Originally recognized only in southeastern Wyoming and northeastern Colorado, USA, CWD was reported in Canada in 1996 and Wisconsin in 2001 and continues to be identified in new geographic locations (Figure 1, panel A). CWD has been identified in free-ranging cervids in 15 US states and 2 Canadian provinces and in ≈100 captive herds in 15 states and provinces and in South Korea (Figure 1, panel B). Except in South Korea, CWD has not been detected outside North America. In most locations reporting CWD cases in free-ranging animals, the disease continues to emerge in wider geographic areas, and prevalence appears to be increasing in many disease-endemic areas. Areas of Wyoming now have an apparent CWD prevalence of near 50% in mule deer, and prevalence in areas of Colorado and Wisconsin is <15 0="" 10="" 5="" according="" adult="" age="" agencies.="" and="" appear="" areas="" between="" but="" cwd="" data="" deer.="" deer="" div="" elk="" factors="" for="" from="" gene="" genetic="" highest="" however="" in="" include="" influence="" influences="" is="" known="" less="" lower="" male="" many="" obtained="" of="" parts="" polymorphisms="" prevalence="" provincial="" prp="" reaches="" remain="" remains="" reports="" risk="" scrapie.="" sex="" show="" state="" strong="" susceptibility="" than="" the="" to="" understood="" wildlife="" wyoming.="">
 
 
SNIP...
 
 
Long-term effects of CWD on cervid populations and ecosystems remain unclear as the disease continues to spread and prevalence increases. In captive herds, CWD might persist at high levels and lead to complete herd destruction in the absence of human culling. Epidemiologic modeling suggests the disease could have severe effects on free-ranging deer populations, depending on hunting policies and environmental persistence (8,9). CWD has been associated with large decreases in free-ranging mule deer populations in an area of high CWD prevalence (Boulder, Colorado, USA) (5).
 
 
 
 
 
 
 
 
 
 
Friday, February 08, 2013
 
*** Behavior of Prions in the Environment: Implications for Prion Biology
 
 
 
Friday, November 09, 2012
 
*** Chronic Wasting Disease CWD in cervidae and transmission to other species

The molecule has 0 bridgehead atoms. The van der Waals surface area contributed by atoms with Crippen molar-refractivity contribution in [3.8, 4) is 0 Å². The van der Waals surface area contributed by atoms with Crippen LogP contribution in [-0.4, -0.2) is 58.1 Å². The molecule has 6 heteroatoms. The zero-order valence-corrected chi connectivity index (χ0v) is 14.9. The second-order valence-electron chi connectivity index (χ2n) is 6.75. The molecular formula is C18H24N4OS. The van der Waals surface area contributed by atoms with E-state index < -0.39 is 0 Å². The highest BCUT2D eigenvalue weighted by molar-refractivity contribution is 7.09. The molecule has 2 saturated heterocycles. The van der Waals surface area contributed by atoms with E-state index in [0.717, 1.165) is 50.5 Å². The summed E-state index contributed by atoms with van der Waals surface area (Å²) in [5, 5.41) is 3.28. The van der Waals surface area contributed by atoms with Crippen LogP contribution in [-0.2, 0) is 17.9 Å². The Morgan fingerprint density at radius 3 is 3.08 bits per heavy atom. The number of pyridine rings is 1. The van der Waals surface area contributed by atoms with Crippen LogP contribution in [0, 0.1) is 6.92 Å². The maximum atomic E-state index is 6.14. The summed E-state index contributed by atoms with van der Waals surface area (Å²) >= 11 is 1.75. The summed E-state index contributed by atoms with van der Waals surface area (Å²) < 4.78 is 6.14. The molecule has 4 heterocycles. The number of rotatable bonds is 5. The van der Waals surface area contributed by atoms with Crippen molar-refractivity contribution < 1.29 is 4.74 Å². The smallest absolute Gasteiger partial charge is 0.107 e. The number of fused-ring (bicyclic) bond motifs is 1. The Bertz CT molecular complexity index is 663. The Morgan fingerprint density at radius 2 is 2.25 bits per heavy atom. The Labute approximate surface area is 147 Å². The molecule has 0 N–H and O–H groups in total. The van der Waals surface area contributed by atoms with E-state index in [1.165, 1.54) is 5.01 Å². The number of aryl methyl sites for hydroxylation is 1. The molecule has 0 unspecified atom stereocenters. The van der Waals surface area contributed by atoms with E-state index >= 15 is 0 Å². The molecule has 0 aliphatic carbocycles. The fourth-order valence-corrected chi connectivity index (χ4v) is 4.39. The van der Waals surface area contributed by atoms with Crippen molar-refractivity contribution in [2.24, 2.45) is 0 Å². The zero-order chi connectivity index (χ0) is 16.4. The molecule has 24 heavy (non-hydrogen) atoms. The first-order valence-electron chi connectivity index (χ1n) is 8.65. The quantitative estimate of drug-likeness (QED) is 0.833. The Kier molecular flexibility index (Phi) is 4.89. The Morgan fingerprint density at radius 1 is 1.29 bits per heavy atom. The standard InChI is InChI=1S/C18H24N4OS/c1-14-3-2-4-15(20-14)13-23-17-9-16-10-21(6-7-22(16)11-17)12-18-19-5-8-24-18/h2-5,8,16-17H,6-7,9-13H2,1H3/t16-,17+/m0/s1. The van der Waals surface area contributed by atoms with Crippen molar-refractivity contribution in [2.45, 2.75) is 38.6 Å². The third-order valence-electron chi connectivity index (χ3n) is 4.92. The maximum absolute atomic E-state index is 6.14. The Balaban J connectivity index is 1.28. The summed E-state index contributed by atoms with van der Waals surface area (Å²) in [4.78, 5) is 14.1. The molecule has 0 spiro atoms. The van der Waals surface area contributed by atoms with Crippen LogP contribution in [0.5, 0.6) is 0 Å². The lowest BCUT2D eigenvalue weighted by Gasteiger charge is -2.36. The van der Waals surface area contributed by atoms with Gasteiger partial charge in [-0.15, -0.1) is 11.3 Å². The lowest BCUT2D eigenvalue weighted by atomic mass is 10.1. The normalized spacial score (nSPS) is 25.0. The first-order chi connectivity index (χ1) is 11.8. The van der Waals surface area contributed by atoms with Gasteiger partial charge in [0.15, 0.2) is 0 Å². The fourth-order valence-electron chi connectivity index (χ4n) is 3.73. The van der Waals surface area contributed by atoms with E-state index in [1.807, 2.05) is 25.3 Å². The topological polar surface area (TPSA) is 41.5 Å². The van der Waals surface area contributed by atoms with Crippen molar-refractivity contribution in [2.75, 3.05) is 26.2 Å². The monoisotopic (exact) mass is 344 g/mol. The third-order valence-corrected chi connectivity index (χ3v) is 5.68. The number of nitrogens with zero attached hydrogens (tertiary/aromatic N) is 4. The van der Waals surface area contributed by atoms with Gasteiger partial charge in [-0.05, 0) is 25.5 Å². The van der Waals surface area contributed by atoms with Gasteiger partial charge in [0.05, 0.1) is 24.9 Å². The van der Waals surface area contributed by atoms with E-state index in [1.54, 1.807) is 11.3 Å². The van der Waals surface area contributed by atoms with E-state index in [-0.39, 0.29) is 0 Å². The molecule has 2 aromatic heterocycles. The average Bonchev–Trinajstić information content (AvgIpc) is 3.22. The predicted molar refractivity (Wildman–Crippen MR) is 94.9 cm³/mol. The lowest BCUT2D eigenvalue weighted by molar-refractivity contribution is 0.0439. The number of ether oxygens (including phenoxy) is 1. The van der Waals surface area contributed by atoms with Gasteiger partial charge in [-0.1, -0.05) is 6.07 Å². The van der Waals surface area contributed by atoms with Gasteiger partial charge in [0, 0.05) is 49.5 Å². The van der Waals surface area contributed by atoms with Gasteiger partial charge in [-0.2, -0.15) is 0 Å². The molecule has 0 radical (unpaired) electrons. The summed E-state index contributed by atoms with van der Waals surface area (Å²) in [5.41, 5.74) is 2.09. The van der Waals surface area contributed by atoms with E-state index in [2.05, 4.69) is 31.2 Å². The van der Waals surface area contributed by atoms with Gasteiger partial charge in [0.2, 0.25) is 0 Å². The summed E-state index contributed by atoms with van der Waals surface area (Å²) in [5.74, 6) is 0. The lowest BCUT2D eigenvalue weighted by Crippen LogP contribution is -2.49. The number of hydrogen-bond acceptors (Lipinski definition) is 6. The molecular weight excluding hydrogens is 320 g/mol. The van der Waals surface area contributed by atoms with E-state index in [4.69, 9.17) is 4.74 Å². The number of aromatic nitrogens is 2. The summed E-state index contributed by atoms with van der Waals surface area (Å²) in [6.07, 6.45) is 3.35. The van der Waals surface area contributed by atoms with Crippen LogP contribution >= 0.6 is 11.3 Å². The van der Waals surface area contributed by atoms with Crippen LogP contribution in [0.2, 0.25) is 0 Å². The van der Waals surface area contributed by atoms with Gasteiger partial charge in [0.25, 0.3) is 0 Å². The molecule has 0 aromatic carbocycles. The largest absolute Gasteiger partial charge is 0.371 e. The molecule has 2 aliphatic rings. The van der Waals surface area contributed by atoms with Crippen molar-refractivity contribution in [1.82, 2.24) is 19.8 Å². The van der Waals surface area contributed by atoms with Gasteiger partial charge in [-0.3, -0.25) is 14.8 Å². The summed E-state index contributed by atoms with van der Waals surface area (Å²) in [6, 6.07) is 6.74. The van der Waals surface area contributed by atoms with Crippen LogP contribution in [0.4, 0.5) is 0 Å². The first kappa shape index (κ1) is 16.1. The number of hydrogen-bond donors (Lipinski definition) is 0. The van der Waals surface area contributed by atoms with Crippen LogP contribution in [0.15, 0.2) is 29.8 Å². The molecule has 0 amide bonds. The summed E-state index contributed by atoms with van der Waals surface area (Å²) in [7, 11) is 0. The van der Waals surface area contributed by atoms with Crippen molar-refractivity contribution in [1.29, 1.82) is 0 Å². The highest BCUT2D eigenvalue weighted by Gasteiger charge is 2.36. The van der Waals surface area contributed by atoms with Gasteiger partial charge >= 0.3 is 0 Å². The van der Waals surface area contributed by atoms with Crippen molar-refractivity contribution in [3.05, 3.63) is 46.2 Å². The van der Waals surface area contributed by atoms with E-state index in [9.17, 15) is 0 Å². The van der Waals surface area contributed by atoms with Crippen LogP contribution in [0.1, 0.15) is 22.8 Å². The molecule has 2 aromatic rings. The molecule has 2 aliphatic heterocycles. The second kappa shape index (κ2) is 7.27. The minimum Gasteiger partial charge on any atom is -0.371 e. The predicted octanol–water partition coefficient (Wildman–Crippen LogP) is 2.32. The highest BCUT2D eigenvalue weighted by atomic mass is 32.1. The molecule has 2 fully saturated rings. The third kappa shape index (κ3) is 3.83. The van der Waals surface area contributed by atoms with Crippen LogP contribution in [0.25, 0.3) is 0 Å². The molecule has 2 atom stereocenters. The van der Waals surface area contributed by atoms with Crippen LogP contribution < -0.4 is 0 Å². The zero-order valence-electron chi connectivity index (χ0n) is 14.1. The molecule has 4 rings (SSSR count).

Sunday, November 11, 2012
 
*** Susceptibilities of Nonhuman Primates to Chronic Wasting Disease November 2012
 
 
 
Friday, December 14, 2012
 
Susceptibility Chronic Wasting Disease (CWD) in wild cervids to Humans 2005 - December 14, 2012
 
 
 
Tuesday, December 18, 2012
 
*** A Growing Threat How deer breeding could put public trust wildlife at risk
 
 
 
as the crow flies, something to ponder also ;
 
 
Friday, March 01, 2013
Pennsylvania CHRONIC WASTING DISEASE FOUND IN BLAIR AND BEDFORD COUNTIES GAME COMMISSION TO HOLD CWD NEWS CONFERENCE MONDAY, MARCH 4
 
 
more on Great Escape of CWD from Pennsylvania 2012 coming out of Indiana
A farm in Pennsylvania, where chronic wasting disease was detected, has sold 10 animals to farms in Indiana over the past three years. DNR spokesman Phil Bloom said two were sold to farms in Noble and Whitley counties; the rest went to two facilities in Jackson County, one of which is the site of the escape.
 
 
 
see full text and more ;
Wednesday, November 14, 2012
PENNSYLVANIA 2012 THE GREAT ESCAPE OF CWD INVESTIGATION MOVES INTO LOUISIANA and INDIANA
 
 
 
Monday, January 28, 2013
Chronic Wasting Disease been found in Maryland February 2011, DNR received positive laboratory confirmation
 
 
WV cwd
 
 
see map ;
 
 
does not look good for Ohio or Indiana...testing and time will tell...
what about Texas and CWD ?
yep, while the Texas deer czar dr. dough was off to Wisconsin pushing the privately owned shooting pen industry (livestock cervids industry), Texas fell to CWD, and just reported 4 more CWD postives. ...
 
 
for your information...
 
 
According to Wisconsin’s White-Tailed Deer Trustee Dr. James Kroll, people who call for more public hunting opportunities are “pining for socialism.” He further states, “(Public) Game management is the last bastion of communism.”
 
 
“Game Management,” says James Kroll, driving to his high-fenced, two-hundred-acre spread near Nacogdoches, “is the last bastion of communism.” Kroll, also known as Dr. Deer, is the director of the Forestry Resources Institute of Texas at Stephen F. Austin State University, and the “management” he is referring to is the sort practiced by the State of Texas. The 55-year-old Kroll is the leading light in the field of private deer management as a means to add value to the land. His belief is so absolute that some detractors refer to him as Dr. Dough, implying that his eye is on the bottom line more than on the natural world.
 
 
Kroll, who has been the foremost proponent of deer ranching in Texas for more than thirty years, doesn’t mind the controversy and certainly doesn’t fade in the heat. People who call for more public lands are “cocktail conservationists,” he says, who are really pining for socialism. He calls national parks “wildlife ghettos” and flatly accuses the government of gross mismanagement. He argues that his relatively tiny acreage, marked by eight-foot fences and posted signs warning off would-be poachers, is a better model for keeping what’s natural natural while making money off the land.
 
 
Tuesday, July 10, 2012
Dr. James C. Kroll Texas deer czar final report on Wisconsin
 
 
Friday, June 01, 2012
*** TEXAS DEER CZAR TO WISCONSIN ASK TO EXPLAIN COMMENTS
 
 
Thursday, March 29, 2012
TEXAS DEER CZAR SAYS WISCONSIN DNR NOT DOING ENOUGH ABOUT CWD LIKE POT CALLING KETTLE BLACK
 
 
Tuesday, July 10, 2012
Chronic Wasting Disease Detected in Far West Texas
 
 
Monday, February 11, 2013
TEXAS CHRONIC WASTING DISEASE CWD Four New Positives Found in Trans Pecos
 
 
layperson
Terry S. Singeltary Sr. P.O. Box 42 Bacliff, Texas USA 77518 flounder9@verizon.net